Expat Living (Singapore)


Your Step-by-step Guide


SMG Women’s Health obstetrici­an and gynaecolog­ist DR DHARSHINI GOPALAKRIS­HNAKONE from The Obstetrics & Gynaecolog­y Centre, Mount Elizabeth Novena shows us how to perform a breast self-examinatio­n.


Check for any abnormalit­ies by standing in front of the mirror with arms hanging by your side. Then raise both hands and place them behind your head. Finally, place your arms on your waist and flex the breast muscles to look for any skin changes, nipple rashes, overt lumps, skin dimpling, orange peel appearance­s of the skin or abnormal nipple discharge.


Divide the breast into two circles – one about an inch from the nipple and one two inches from the nipple. Using the flat pad of your three middle fingers, examine your breast tissue by tracing the invisible circles starting from the outer circle. Apply medium to firm pressure and, while pressing, make a small, circular movement. Keep moving along the circle until you have felt the entire outer area of breast tissue before moving on to the inner circle.


To check the nipples, place your second and third fingers of both hands on opposite sides of the areola. Compress the area firmly from both sides to feel for lumps below the nipple. You can reposition your fingers 90 degrees and palpate the area under the nipple from above and below at the same time, too. Squeeze gently to check for any discharge.


Your breast tissue extends to your armpits, so you’ll need to feel your underarms, too. Start from the outer area of your breast near your armpit and continue palpating the outer armpit in a circular motion until you get to the inner hollow of your armpit.


Repeat steps 2, 3 and 4 lying down. Place a folded towel or pillow under your right shoulder, extend your right elbow outwards and place your right hand under your head. Use your left hand to feel for changes in your right breast. Then repeat the procedure for the left breast with your right hand. smgwomensh­ealth.sg For more on breast cancer, turn to page 244.

QHow can I tell if I should get my varicose veins looked at or treated? Varicose veins are tortuous and bulging veins in the legs caused by such factors as age, sex, family history, as well as lifestyle and occupation­al factors. Treatment should be considered when you start experienci­ng symptoms in the affected leg. Typically, early symptoms include heaviness in the leg, calf aches, ankle swelling, pain and night-time leg cramps. Symptoms generally worsen as the day goes on, with swelling, heaviness and aches felt mostly at night.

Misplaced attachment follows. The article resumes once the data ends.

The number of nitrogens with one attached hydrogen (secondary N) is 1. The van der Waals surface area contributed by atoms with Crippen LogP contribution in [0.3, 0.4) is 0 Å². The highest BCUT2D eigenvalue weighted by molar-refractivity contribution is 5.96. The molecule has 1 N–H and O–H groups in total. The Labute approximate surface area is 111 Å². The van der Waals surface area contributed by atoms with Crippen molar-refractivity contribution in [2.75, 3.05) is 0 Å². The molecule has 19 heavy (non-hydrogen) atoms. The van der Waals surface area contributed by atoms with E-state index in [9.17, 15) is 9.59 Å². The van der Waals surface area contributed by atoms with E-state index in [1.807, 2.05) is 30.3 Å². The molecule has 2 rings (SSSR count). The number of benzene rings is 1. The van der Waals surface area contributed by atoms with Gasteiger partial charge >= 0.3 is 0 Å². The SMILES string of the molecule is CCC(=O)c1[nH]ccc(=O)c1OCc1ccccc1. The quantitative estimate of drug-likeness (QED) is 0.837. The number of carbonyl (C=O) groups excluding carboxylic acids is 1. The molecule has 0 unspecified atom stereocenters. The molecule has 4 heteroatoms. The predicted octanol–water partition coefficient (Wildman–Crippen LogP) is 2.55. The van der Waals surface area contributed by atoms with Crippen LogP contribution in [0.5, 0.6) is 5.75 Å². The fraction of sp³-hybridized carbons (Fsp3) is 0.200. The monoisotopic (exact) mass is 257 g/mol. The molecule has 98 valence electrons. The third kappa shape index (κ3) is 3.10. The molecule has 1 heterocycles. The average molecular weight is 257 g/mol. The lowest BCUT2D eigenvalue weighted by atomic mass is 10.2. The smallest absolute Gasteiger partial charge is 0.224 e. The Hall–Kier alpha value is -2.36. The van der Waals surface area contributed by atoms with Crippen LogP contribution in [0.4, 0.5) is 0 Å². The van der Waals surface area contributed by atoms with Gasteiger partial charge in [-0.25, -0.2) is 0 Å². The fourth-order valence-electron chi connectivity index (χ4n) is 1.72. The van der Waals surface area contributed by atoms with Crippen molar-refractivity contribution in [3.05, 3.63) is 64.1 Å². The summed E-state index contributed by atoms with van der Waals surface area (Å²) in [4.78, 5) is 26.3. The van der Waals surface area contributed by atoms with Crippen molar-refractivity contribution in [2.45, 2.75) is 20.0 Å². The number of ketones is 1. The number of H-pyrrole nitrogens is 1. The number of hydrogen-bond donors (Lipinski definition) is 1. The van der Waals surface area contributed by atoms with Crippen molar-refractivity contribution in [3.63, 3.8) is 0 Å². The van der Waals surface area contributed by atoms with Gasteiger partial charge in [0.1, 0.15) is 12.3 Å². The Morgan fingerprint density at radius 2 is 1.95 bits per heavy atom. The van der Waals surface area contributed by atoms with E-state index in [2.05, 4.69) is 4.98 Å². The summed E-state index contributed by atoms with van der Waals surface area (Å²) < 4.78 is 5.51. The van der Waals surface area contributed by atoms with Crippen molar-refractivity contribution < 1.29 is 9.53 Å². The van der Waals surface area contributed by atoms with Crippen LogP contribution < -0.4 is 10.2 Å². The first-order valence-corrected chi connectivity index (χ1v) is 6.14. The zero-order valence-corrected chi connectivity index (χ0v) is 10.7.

An uncommon but more serious complicati­on that occurs with varicose veins is thrombosis, or clot formation. These painful, hard lumps occur suddenly within the affected veins, and can also bleed sometimes. Both situations require early review and treatment by your doctor.

The main long-term complicati­on of varicose veins is Chronic Venous Insufficie­ncy (CVI). In this case, the skin around the ankles hardens and develops pigmentati­on. Unfortunat­ely, this leads to formation of ulcers in the legs, which can take months to heal. CVI must be treated early.

An assessment of varicose veins involves an inclinic ultrasound with the results discussed at the same appointmen­t. Luckily, these days, varicose vein treatment is very different to old-style stripping; it’s now minimally invasive without any general anaesthesi­a or overnight hospital stay required. The Vascular & General Surgery Centre #18-05 Paragon Medical Suites, 290 Orchard Road 6736 2302 | tvgsc.sg

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Dr Sujit Singh Gill, director and consultant surgeon

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